Depression And Migraine: Causes And Symptoms


The correlation between migraine and mental health is worth understanding. According to Dawn Buse, PhD, a behavioral medicine director at the Montefiore Headache Center, individuals with migraine have are 5 times more likely to develop depression compared to those without migraine.

Living with a chronic condition like migraine can significantly impact one’s life, leading to feelings of sadness, frustration, and a sense of being downcast, as Buse explains. The prevalence of depression among people with episodic migraine (14 or fewer headache days per month) is estimated to be around 20%, and this percentage tends to increase with an increase in the number of headache attack days. Moreover, about 20% of individuals with episodic migraine also experience anxiety, while anxiety affects between 30% and 50% of those with chronic migraine. Unfortunately migraine is also associated with other co-morbidities, such as epilepsy, making depression even more debilitating for migraine patients.

Can Depression Cause Migraine?

Does depression cause migraine? Though depression does not “cause” migraine directly, patients may develop migraine after a period of depression or anxiety. According to Dr Buse, the connection remains uncertain among medical professionals. For many individuals, depression or anxiety may emerge months or even years after the onset of migraines, partly due to the debilitating nature of migraines.

Additionally, like migraines, depression can be inherited as depression involves involve certain biochemical processes in the brain and body to be genetically more likely to experience migraine and depression.

Symptoms Of Depression For Migraine Patients

Symptoms of depression for migraine patients include:

  • fatigue
  • loss of interest or pleasure in previously enjoyable activities
  • change in sleep habits
  • changes in appetite
  • feelings of sadness
  • hopelessness

These symptoms closely resemble common migraine symptoms like insomnia, loss of appetite, and general discomfort.

Suicide, depression and migraine

Warning signs include discussing or writing about death, giving away important possessions, expressing feelings of being a burden to others, increased substance use, engaging in reckless behavior, extreme social withdrawal or isolation, contacting others to say goodbye, and thoughts of hopelessness that life will never improve. If you or someone you know is experiencing serious thoughts of suicide, it is crucial to openly share concerns with a healthcare professional or contact the National Suicide Prevention Lifeline at 1(800) 273-8255. It is important to note that depression is not typically a permanent condition, and there are numerous effective treatment options available.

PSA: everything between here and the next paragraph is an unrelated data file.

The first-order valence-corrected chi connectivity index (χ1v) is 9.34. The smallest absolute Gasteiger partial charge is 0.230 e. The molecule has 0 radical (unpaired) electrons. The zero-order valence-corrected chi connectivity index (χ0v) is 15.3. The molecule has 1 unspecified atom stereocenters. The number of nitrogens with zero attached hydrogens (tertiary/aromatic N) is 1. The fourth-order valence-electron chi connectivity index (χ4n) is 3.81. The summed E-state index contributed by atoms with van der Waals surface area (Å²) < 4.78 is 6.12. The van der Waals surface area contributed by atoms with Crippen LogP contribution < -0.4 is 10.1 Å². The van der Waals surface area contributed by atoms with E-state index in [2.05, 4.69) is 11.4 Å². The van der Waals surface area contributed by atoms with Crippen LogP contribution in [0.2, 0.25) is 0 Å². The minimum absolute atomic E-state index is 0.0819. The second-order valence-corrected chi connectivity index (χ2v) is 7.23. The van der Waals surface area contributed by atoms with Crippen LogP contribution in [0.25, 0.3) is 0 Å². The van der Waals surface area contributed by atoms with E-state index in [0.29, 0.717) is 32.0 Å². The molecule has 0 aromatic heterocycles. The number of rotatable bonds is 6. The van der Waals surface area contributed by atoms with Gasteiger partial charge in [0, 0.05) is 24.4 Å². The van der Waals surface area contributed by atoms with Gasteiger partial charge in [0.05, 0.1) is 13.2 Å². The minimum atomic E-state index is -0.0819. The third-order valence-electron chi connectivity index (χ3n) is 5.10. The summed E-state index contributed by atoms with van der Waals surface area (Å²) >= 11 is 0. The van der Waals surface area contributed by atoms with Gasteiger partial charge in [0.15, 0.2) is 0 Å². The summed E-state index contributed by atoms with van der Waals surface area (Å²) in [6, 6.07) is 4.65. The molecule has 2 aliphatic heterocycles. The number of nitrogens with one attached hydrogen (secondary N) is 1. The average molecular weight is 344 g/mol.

Treatment for depression

Fortunately, depression and anxiety can often be effectively treated through various approaches, including medication that targets neurotransmitters. Non-pharmacological therapies are also available. Cognitive behavioral therapy (CBT) is a treatment option that helps individuals manage stress and modify their thoughts and behaviors, which may contribute to feelings of depression and anxiety, as explained by Buse. Relaxation therapies, such as migraine breathing exercises or guided visual imagery, can be similarly effective in treating anxiety and depression, as well as reducing stress, which can exacerbate migraine symptoms.

Having a good sleep cycle can help you cope with depression. This is because certain sleep disorders, like sleep apnea, may hinder your rest and result in fatigue.

Experts also recommends biofeedback, a technique where patients are connected to a machine that measures physiological responses and provides feedback based on biological information. Biofeedback can be beneficial for managing anxiety, panic attacks, generalized anxiety, insomnia, and worry. There is strong evidence supporting the effectiveness of these strategies in managing migraine, according to Buse.

Jenny from Migraine Buddy

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